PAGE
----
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Premiere Of BET's "Twenties"

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Christina Elmore, who plays new mother Condola on Insecure, opened up about her motherhood journey. In an essay for Women’s Health, Elmore discussed her experience with having an all-Black team of midwives that helped her deliver her second son, Solomon.

In the essay, Elmore explained that she made this decision after having an all-white team help her deliver her first son unmedicated at a birthing center. She said even though they were great and it was an “empowering” experience, she wanted to have a team that was attuned with her needs.

I wanted to feel like my worries and my pain would be heard and that I wouldn’t have to be translating while talking about fibroids, which I and many Black women have, or my fear of a C-section because of keloid scars, which people with darker skin are more susceptible to developing. Keloid scars aren’t necessarily dangerous, but they can be uncomfortable and restrict movement in the area.

She added that bringing her child into the world “at the height of the racial reckoning in this country” also played a role in her decision. Finding out that she was pregnant on the same day that George Floyd was killed brought on some “weird feelings.”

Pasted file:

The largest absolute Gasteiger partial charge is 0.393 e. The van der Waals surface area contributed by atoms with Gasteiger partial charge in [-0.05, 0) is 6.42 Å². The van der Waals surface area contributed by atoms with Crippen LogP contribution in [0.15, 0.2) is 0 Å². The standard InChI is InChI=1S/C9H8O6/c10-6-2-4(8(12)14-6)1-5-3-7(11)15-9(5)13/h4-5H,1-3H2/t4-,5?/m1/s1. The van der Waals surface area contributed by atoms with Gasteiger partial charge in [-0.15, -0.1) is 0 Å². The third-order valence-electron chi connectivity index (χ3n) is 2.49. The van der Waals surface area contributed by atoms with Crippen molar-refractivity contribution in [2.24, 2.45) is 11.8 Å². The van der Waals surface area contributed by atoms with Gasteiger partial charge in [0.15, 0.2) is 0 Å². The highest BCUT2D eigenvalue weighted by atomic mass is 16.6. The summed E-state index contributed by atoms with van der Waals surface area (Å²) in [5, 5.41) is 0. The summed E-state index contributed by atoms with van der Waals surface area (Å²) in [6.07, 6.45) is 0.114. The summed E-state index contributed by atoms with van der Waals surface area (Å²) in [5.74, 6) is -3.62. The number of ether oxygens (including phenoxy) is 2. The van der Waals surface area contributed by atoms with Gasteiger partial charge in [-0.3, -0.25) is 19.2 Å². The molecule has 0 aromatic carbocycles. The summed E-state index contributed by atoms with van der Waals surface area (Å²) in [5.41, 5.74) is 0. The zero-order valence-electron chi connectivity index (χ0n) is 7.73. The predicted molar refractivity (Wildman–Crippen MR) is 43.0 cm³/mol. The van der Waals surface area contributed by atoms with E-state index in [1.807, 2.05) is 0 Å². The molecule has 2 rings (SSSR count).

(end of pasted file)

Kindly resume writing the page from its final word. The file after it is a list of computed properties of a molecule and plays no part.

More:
“I was mourning and rejoicing at the same time,” Elmore wrote. “It was a really hard time to be Black in America. I would choose to be Black every time, but it was hard to see that this country wasn’t made for us. I was bringing another Black life in this country, and I wanted the experience to be different for him. I wanted him to be caught by Black hands that would be able to give me the care I deserved.”

While working with her team from Kindred Space Los Angeles, she said she “quickly noticed a difference in my care.” When she had some high blood pressure concerns, they acted with a sense of urgency regarding connecting her with other holistic care providers and also came to her home twice a day to check on her. When she was giving birth, having a room of women who resembled her made her feel safe and supported.

“There was such a difference in my holistic care,” she said. “This was a group of women who just heard me. I didn’t expect to have that in the medical field—it felt so unique and special.”

Elmore said that she hopes that Black expecting mothers understand that they can “choose to give birth in any way” they want because there’s “no right way to give birth.”

“I want women to understand that we have options around birth. There’s no wrong way. I hope that other women are able to feel empowered as possible, and listened to and valued as I did. Because we all deserve that.”

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